Jubilee Church

Piazza Largo Terzo Millennio, 8, Roma, Italy

The Jubilee Church (La Chiesa del Dio Padre Misericordioso), conceived as part of Pope John Paul II’s millennium initiative to rejuvenate parish life within Italy, is located outside central Rome. The triangular site is articulated three ways: first, dividing the sacred realm to the south, where the nave is located, from the secular precinct to the north; second, separating the approach on foot from the housing situated in the east; and third, again separating the approach on foot, from the parking lot situated to the west.

The paved sagrato to the east of the church extends into the heart of the housing complex and provides an open plaza for public assembly. The northern half of the site is divided into two courts: the eastern one is below ground by a full story, providing light and access to the lowest floor of the community center.

The proportional structure of the entire complex is based on a series of squares and four circles. Three circles of equal radius generate the profiles of the three concrete shells that, together with the spine-wall, make up the body of the nave. Glazed skylights suspended between the shells are lit by zenithal sidelight, and the nave is enlivened by a constantly changing pattern of light and shade. The light is diffused over the inner volume of the church and varies according to the hour, the weather, and the season, imparting a particular character to the aspects of the interior.

‘The Cloud’ – Centro Congressi Nuvola

Viale Asia, Roma, Italy

Fuksas has designed the ‘New Rome-EUR convention center and hotel’ which forms the city’s largest building in more than half a century. The major complex has been named ‘The Cloud’, and after 18 years of planning and construction, the scheme is now open to the public. The complex comprises three distinct architectural concepts: the ‘theca’ — a longitudinally-oriented steel and glass box; the ‘cloud’ — a geometrically undefined shape positioned inside the ‘theca’; and the ‘blade’ — an autonomous edifice containing a 439-room hotel.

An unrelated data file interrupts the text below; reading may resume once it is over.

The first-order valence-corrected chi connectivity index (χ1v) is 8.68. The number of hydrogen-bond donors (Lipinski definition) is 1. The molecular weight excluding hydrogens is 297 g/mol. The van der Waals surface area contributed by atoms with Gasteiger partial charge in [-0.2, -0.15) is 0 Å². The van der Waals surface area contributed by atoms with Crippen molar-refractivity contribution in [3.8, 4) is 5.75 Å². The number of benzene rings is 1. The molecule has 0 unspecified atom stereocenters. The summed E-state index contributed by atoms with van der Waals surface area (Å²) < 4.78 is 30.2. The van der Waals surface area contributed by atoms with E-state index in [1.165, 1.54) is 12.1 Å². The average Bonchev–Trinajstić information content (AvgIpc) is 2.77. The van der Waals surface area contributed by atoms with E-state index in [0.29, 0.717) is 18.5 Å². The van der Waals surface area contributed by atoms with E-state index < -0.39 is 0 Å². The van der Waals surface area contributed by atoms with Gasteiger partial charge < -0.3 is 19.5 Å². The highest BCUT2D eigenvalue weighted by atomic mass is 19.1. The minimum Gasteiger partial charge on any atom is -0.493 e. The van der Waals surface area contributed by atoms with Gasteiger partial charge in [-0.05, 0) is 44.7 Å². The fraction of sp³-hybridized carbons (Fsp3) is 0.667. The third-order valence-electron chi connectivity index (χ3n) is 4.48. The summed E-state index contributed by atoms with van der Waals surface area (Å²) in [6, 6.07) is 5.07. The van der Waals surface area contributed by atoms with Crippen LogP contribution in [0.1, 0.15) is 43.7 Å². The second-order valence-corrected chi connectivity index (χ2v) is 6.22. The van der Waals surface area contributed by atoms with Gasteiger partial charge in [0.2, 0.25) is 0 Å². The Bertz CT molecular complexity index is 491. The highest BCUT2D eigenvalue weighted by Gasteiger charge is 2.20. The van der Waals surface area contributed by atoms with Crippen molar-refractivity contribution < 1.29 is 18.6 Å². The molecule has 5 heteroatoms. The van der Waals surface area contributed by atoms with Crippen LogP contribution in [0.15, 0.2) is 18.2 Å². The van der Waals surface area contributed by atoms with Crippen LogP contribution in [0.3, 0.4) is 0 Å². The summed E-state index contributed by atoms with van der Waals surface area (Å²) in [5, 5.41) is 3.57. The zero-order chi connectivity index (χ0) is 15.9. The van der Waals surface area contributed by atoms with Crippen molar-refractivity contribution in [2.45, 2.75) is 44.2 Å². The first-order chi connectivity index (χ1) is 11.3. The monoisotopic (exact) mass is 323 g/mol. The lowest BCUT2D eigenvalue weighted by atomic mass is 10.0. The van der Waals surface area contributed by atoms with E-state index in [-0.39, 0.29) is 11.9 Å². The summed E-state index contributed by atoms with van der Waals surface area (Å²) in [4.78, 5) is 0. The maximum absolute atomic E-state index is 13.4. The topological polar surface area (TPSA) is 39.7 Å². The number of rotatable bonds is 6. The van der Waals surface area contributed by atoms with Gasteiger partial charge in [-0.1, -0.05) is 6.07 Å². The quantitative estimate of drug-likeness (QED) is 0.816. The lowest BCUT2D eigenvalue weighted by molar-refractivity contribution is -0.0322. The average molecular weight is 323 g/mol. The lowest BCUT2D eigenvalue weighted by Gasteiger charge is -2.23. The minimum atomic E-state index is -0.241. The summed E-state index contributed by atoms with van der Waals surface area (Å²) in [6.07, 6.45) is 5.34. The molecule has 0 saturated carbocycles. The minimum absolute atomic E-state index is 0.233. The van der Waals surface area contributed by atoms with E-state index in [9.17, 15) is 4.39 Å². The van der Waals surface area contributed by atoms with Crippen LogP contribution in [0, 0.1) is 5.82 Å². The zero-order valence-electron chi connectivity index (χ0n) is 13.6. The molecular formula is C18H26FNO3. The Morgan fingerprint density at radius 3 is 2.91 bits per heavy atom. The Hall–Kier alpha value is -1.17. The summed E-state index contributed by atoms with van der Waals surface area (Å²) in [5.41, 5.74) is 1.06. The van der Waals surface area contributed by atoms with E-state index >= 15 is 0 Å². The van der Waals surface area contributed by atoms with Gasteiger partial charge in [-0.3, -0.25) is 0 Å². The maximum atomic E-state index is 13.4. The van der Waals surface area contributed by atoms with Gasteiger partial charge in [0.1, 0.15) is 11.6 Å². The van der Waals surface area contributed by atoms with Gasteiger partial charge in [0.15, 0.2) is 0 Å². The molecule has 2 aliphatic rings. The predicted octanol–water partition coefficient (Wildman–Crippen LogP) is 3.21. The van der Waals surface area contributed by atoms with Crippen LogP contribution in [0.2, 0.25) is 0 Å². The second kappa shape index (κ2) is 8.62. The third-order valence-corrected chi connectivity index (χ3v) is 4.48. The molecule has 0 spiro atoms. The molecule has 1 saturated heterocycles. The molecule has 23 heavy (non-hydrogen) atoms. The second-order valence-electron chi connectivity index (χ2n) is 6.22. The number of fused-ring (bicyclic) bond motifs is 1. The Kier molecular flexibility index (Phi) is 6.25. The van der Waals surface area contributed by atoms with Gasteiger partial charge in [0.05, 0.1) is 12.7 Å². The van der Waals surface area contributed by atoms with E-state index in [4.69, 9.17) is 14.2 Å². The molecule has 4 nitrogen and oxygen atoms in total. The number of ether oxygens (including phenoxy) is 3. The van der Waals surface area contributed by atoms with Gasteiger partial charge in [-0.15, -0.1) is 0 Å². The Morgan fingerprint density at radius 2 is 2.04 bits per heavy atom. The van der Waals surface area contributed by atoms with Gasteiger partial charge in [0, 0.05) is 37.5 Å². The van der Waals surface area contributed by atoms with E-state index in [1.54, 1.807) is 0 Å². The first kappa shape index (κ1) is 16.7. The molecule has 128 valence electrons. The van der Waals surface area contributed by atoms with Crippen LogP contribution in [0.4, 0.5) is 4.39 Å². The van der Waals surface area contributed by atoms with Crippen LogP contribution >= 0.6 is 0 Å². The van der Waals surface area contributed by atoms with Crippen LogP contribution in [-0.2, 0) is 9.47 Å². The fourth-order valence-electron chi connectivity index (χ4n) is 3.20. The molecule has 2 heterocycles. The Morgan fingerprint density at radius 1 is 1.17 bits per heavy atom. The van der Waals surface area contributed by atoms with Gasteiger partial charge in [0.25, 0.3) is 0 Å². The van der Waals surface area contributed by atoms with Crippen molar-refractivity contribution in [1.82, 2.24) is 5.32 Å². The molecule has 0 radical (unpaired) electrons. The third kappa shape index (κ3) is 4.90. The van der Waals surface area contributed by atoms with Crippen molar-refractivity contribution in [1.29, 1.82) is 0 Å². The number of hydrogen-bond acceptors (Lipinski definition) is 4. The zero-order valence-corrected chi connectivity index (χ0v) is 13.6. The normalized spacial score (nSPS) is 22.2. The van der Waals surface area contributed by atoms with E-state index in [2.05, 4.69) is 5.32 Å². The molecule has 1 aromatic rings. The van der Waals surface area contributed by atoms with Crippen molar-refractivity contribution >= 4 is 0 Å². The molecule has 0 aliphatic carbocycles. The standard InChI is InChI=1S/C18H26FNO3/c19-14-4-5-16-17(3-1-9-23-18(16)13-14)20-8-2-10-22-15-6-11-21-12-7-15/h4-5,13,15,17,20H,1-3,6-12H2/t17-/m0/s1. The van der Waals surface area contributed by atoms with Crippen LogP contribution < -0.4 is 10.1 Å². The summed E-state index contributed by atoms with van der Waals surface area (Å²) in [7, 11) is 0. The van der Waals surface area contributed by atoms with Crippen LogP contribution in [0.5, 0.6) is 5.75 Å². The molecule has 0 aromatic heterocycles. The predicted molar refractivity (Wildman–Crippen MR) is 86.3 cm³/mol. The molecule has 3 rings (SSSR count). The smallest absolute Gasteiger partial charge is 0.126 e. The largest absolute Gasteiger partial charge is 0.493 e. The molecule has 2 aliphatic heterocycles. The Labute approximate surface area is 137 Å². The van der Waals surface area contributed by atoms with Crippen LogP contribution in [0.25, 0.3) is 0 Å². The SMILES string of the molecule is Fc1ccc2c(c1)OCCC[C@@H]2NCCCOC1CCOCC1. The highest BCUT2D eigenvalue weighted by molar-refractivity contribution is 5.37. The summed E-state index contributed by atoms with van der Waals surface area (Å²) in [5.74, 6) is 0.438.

Made from a combination of metal, glass and reinforced concrete, the ‘theca’ is the outer shell and façade of the convention hall and hotel. The focal point of the scheme is the ‘cloud’, a steel-ribbed structure clad with a translucent curtain measuring a total of 15,000 square meters. This part of the design exists in direct contrast with the rational building that surrounds it. The final architectural gesture is the ‘blade’ — a separate building split into 17 floors, which includes a hotel, seven boutique suites, a spa, and a restaurant.

From an environmental standpoint, a number of sustainable features have been integrated within the design. Air-conditioning is carried out by a reversible heat pump, capable of achieving high energy performances while reducing electricity consumption. A natural ventilation system, which uses the cool water of a nearby lake. Rooftop photovoltaic panels help to produce energy, while simultaneously protecting the building from overheating through the mitigation of solar radiation. A rainwater harvesting system uses exterior panels to collect water and filter it into a storage tank for on-demand use.